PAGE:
There have been other adverse effects on the large ‘common man’ population too, apart from displacement. Since many of them subsist as communities with free access to common natural resources, increasing legislations that have transferred these resources to the state - forests, minor forest produce, land, water, minerals etc. have rendered many of their subsistence and life securities, like food and housing, as also the use of their traditional artisinal skills to produce for the local market, fragile. For example, the absolute control of the state on the forests has deprived most of them easy access to the only source of domestic fuel, firewood. Contrary to government allegations, the firewood gathering method of adivasis is either by loping branches or collecting dead wood, rarely clear felling of trees. However, clear felling is the major source of fuelwood to big cities, undertaken by contractors with permission from the same forest department that harasses and denies the poor access to their traditional common resource in the name of environment protection and conservation. This conflict was most dramatically illustrated in the early seventies by Chipko movement in the Himalayan villages, with local women clinging to trees to prevent contractors from clear felling them. Saving and conserving forests have therefore to be seen in terms of the basic energy needs of the majority of poor in India, without which they can not subsist. In a study of energy consumption patterns, Balaji (1987) calculated that of the total energy consumed in India, forty per cent came from fossil fuels, four per cent from electric power and a mind boggling fifty six per cent from biomass. With depleting and increasingly expensive fossil fuels, even though kerosene and cooking gas is subsidised, it is clear that biomass is going to continue as the main source of energy. Investments to switch from biomass in any substantial manner, particularly for domestic energy in rural areas, even in the present globalisation and privatisation era require mind-boggling investments. So forests have to be conserved so that they can be used in a sustainable manner, otherwise most of the Indians will be unable to cook their food.


As an aside, it is difficult not to comment on the timber policy of another nation in the Asian region, which one hopes no other nation is allowed to follow namely Japan. It has retained an incredibly thick forest and biomass cover, on over seventy per cent of its land, even as its use of timber, particularly for housing is one of the highest in the world. How? Simply by importing high quality timber, which in the process has denuded countries like the Philippines, Indonesia, Malaysia and Thailand. This is why the North countries tried to call forests a ‘global resource’ in the aborted Forest Convention at the Earth Summit in 1992, to ensure that national control would be confined to management, where as the use would be global. The situation is quite similar within India, whereby middle class needs for timber for fuel and construction have been met by denuding forests, depriving a majority whose need for the same resource is for subsistence. This has in a sense created two conflicting ‘countries’ within the same nation. The situation is similar with respect to other resources too, be it minerals, water or land. The control, ownership and use is either in the hands or in the interests of a smaller elite where as a larger majority, whose very life depends on these resources has been increasingly marginalised from them. Like power, planned irrigation from all sources, including dams, benefits only a few, servicing just about twenty per cent of the entire agriculture in India, leaving the rest, eighty per cent, to the vagaries of rainfed irrigation.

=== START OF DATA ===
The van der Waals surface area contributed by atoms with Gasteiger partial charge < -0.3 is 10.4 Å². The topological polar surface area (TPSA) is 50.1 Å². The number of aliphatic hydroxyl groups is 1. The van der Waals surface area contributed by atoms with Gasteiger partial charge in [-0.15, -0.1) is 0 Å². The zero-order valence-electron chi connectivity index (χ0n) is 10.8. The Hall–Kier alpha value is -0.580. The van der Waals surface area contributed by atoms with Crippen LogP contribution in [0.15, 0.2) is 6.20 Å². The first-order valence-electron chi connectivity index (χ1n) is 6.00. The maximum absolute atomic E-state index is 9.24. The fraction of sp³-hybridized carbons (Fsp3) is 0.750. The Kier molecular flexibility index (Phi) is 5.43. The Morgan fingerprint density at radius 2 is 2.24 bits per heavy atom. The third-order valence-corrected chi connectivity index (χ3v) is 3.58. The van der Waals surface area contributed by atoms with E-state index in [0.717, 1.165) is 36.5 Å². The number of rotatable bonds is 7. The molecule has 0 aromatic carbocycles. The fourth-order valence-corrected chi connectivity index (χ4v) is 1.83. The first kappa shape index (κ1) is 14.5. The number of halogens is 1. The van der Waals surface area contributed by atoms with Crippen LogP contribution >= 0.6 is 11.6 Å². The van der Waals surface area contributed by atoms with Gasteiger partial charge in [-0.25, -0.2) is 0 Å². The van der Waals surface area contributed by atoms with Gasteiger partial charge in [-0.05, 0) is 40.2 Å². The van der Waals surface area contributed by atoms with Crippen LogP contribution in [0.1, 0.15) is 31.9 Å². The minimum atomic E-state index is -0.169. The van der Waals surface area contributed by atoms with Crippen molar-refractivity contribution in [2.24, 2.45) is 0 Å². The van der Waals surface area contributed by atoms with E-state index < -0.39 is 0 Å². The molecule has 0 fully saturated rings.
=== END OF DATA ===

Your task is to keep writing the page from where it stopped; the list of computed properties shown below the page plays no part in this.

One of the promises held out while embarking on massive industrialisation just after independence was to provide an avenue for the uncertain agricultural labour to shift to more secure industrial labour. That promise has proved particularly false. Estimates of the Ministry of Labour in 1990 suggest that of a total worker population of 310 millions, those in the organised sector number a mere 30 million. The rest, with a high percentage of women and agricultural labour, form the unorganised or the informal sector, subsisting on insecure and low wages. With liberalisation and globalisation as buzzwords today, employment in the formal sector may effectively decline because of the stress on labour saving technologies by foreign investment agencies.